I second this. Also, Christians are not just ‘simply Christians’. Ask the average Baptist, evangelical, or ‘Bible Christian’ if he thinks his Christianity is just like that of a Catholic or an Orthodox Christian.
I venture to say the average person of a non-Catholic, non-Orthodox Christian faith view would not consider his/her Christian faith as ‘equivalent’ to the Catholic Christian in the way that he/she would consider it such in comparison to another non-Catholic non-Orthodox Christian faith view. In fact, while very few of them would have too much to say ‘against’ another non-Catholic Christian view, they would have a LOT to say in opposition to the Catholic/Orthodox Christian views.
If they do not wish to be called Protestants with the idea that there are too many differences among individual Protestant groups, that is one thing, but they aren’t just ‘simply Christians’ because that term is entirely too broad. Like it or not, in their own best interest, they need to be more specific in order that we can ‘meet them’ properly.
Suppose they are ‘just Christians’ who happen to be Seventh Day Adventist. Well, if we call them ‘just Christians’ we’re probably going to offend them if we ask to join them at church on Sunday (the day that just about every other ‘just Christian’ attends Church). However, if we call them not Protestant but “Seventh Day Adventist” then we’re going to be able to ‘meet them’ by focusing on something that ‘all Christians’ have in common, instead of focusing on something that that one particular group does NOT have in common with other ‘just Christians’.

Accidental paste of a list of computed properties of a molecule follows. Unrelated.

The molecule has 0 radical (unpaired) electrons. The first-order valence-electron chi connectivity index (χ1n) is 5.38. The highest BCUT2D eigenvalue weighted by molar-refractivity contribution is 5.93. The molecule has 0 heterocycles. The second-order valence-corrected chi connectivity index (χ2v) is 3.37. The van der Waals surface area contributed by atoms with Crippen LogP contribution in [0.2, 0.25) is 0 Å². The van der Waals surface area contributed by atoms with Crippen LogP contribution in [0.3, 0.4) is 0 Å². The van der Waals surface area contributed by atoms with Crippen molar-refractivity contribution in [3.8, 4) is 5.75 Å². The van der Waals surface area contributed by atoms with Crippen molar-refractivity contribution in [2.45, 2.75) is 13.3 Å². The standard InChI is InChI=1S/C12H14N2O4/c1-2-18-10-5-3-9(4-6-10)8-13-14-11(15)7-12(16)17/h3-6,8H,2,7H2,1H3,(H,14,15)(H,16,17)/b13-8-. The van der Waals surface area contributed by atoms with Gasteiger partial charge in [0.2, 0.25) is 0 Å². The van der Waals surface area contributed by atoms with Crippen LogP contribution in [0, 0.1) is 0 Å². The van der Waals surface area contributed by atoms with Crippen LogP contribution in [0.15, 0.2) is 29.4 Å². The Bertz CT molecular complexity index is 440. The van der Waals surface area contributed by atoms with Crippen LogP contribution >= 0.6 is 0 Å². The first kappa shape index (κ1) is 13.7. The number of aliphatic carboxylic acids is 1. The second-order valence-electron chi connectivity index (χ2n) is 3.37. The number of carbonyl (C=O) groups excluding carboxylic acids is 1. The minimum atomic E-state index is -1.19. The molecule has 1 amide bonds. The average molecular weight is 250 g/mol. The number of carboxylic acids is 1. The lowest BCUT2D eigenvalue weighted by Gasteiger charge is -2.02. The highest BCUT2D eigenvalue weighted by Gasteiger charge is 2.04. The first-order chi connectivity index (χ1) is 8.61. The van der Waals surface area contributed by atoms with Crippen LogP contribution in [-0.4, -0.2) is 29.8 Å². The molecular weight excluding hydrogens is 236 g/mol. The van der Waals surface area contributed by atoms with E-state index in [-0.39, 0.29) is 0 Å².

What if they are just Christians who happen to be a small non denom group that practices absolute Bible literalism (women wear only dresses, men are the ‘heads of household’, etc.); well, we probably would try to at least not ASK WHY the women are wearing dresses when all the other women around them are wearing pants, which MOST ‘just Christian’ women do), and we probably wouldn’t get into discussions about the role of feminism in Christianity from the get go, but instead focus on other Christian teachings we have in common.
A person who is ‘just Christian’ can be:
One who believes in infant baptism.
One who does NOT believe in infant baptism.
One who believes in bible literalism.
One who does NOT believe in bible literalism.
One who believes in the real presence in the Eucharist.
One who does NOT believe in the real presence in the Eucharist.
One who believes in seven sacraments.
One who believes in two sacraments.
One who believes in no sacraments.
One who has a hierarchy of priests.
One who has no hierarchy at all.
One with a very formal ritual liturgy.
One with a very informal liturgy.
One who believes in remarriage after divorce.
One who does not believe in remarriage after divorce.
One who supports female ordination.
One who does not support female ordination. .
JUST Christian? I’ve only barely touched on many aspects of dissimilar belief in Christian faith teachings. . . which ‘just Christian’ parts apply to the people in question, and how many other beliefs do they have which other ‘just Christians’ do not, I wonder?